Can FSN Florida Reporter Who Made Racist Comments Come Back?

By Kevin Eck 

After Fox Sports Florida contractor Emily Austen was recorded saying what she said about Jews, Chinese and Mexicans last week, FSN Florida said she was no longer scheduled to work at the regional sports network which for a contractor means she’s been fired.

Reporters and anchors get fired from stations all the time with little to no permanent damage done to their careers. But what does the future likely hold for someone like Austen, who fell so publicly?

Can the former weekend sports anchor and reporter for Nexstar’s KAMR-KCIT in Amarillo, Texas pick up and move to another market or should she start looking at other careers?


Sports Illustrated’s Richard Deitsch asked a few people who could give her a second chance whether they would and, if not, what Austen’s next steps should be.

“I can’t imagine anyone who would give her a chance unless the earth was suddenly void of female ‘commentators,'” a prominent sports TV executive who works for a network told Deitsch in part. “If I’m advising her, I’d say disappear for awhile and figure out how you become a serious practicing journalist. If that’s beyond your capabilities or desires, then choose a new career because no self respecting network needs the crap they will receive for employing your services.”

“One other thing: no person wants to be defined by their worst moment on their worst day,” he said. “We all make mistakes. Her mistake is now on a perpetual loop and that’s unfortunate for her. That’s why she needs to take a hiatus and think about coming as a different type of person and a serious journalist. I would also send Kevin Love an apology.”

“This is an exercise in best positioning herself for the next job opportunity to come as opposed to trying to salvage her current employment, which obviously is an entirely different set of circumstances,” said an agent who represents well-known people in the sports media. “As such, my advice would be for her to address this head-on sooner rather than later by eating crow, and lots of it, and to maintain consistency in her messaging from here on out. She needs to understand and accept the reality that moving forward, she has forfeited the right to be given the benefit of the doubt. If, at any point, she comes across as disingenuous with regards to taking complete ownership of her actions, then she might as well choose a new career altogether.”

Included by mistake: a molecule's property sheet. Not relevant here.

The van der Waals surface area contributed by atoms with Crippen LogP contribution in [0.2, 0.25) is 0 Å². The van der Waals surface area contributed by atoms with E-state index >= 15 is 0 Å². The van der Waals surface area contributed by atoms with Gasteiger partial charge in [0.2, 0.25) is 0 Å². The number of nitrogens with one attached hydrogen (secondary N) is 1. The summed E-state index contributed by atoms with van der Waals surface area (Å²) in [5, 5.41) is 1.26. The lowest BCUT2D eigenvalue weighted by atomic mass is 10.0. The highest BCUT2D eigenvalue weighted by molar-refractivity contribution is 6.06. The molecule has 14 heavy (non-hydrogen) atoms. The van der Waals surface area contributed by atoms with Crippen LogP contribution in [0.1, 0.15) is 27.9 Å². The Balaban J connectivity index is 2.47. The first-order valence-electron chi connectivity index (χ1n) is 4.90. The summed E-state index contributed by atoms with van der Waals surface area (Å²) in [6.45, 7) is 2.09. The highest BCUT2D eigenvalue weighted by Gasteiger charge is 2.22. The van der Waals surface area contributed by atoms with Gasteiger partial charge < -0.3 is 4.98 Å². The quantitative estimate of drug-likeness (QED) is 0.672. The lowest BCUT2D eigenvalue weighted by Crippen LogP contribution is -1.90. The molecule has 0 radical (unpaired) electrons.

Over the weekend, she sent out an apology on social media.

“I made a terrible mistake,” wrote Austen. “I was in an environment where I was trying to be funny and make a joke, and my comments were insensitive. You can trust this was absolutely not my intention. Anyone who knows me knows that is not how I truly feel. I will continue to work hard to prove myself and make things right. I know I have some growing to do, and I sincerely apologize. Something like this will never happen again.”

So Deitsch asked the executives about her again.

The cable sports TV network executive:

“I am no PR expert but how can she say ‘trying to be funny and make a joke.’ Racist jokes?”

The sports TV network executive:

“I think it’s a good first step: sincere regret without qualification and admitting she has growing to do. Now go grow by being about serious work.”

The public relations staffer:

“The ‘that’s not what I really think”‘route is no bueno. Character is who you are when no ones watching. Or you think few will see.”